Competencies of a recruitment consultant

5/12 – Meeting Goals


Part 5 of our mini series ‘Competencies of a recruitment consultant’ is going to cover sales opportunities and aid both managers and consultants in the recruitment industry. 

A ‘goal’ is described in the dictionary as ‘the purpose toward which an endeavour is directed; an objective’. So, meeting that goal is achieving that purpose… always a great feeling. For recruiters this typically means finding ‘people for jobs and jobs for people’.

So how many consultants actually set themselves goals?

The majority of recruitment companies set their staff revenue targets, some will then set KPIs and performance objectives, but leave their consultants to work out how they are going to achieve them. There’s no wrong or right way to go about things – as long as the consultant has clear objectives to achieve with specific timelines and mini targets along the way to make sure that they know they are on the right track. 

I do a lot of performance management training and I would say the consistent factor that I come across with businesses is that although there are goals set, there are no consequences for NOT meeting those goals. Is this your business too? People therefore tend to see ‘performance management’ as something that happens when someone’s not doing so well. No wonder it’s not seen in a positive light by all. PM should be a consistent throughout the business to support everyone daily in achieving their goals – whatever they are.

“The purpose for a recruitment consultant is maintain urgency in their decision making process, in particular that of day to day tasks and implementing the activity consistently to achieve the overall goals longer term.”

Questions to determine the meeting goals competence

Tell me about a time when you have had to make an urgent decision:

  1. What happened?
  2. How did you come to make the decision that you did?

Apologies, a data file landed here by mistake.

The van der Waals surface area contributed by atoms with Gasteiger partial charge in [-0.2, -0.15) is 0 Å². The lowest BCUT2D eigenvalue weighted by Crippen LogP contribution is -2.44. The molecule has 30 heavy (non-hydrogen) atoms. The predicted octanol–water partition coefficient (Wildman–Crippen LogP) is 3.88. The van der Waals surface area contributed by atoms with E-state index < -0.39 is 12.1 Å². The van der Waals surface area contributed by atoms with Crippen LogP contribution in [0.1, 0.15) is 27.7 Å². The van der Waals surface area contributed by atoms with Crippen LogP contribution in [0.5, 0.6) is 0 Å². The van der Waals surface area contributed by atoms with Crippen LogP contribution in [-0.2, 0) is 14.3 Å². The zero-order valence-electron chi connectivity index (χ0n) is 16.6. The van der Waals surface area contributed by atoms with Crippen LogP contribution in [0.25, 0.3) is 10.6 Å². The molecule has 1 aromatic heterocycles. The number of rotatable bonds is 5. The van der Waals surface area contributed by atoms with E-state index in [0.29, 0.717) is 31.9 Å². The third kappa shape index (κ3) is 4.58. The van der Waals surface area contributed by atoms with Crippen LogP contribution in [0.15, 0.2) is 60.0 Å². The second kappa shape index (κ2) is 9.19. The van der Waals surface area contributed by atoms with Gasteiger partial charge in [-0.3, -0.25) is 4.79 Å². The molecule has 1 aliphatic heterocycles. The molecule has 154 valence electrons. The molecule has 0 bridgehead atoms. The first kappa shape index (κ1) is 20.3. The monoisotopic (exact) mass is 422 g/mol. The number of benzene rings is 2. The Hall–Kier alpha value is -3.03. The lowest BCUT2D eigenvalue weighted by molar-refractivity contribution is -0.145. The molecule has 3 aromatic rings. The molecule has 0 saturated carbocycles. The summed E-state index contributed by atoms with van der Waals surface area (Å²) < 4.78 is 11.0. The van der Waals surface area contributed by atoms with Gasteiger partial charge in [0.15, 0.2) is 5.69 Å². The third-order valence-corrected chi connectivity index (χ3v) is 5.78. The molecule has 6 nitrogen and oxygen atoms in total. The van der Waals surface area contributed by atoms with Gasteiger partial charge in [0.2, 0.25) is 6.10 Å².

3. How did your decision impact on your business/team?

Give an example of a time when you have successfully achieved a difficult goal?

1. What decision making process did you go through?

2. What action did you take?

3. How did you communicate that action to others?

Explain about a time when you have had to make a difficult decision to achieve one of your goals:

1. What happened?

2. How did you communicate the decision to the people it affected?

3. How did you display urgency in the process?

High level of competence shown:

1.  Maintains pace and urgency throughout the decision making process, with attention to the end result foremost in their mind

2. Identifies potential opportunities to take decisions and takes immediate action

3. Engages others by offering alternatives prior to the decision making process through use of knowledge of the clients business and the market place


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About the Author

Angela Cripps is a globally experienced trainer, Managing Director of the Recruiting Gym, management consultant, executive coach, board advisor, mentor and performance specialist who has been working within the recruitment industry for over 30 years.  

Her aim is to make companies more successful and profitable through the development of their people and processes – with a current focus on APac companies. She has worked with over 150 SMEs throughout the world in 16 different countries and her LinkedIn recommendations are a testament to the impact she can have on a business.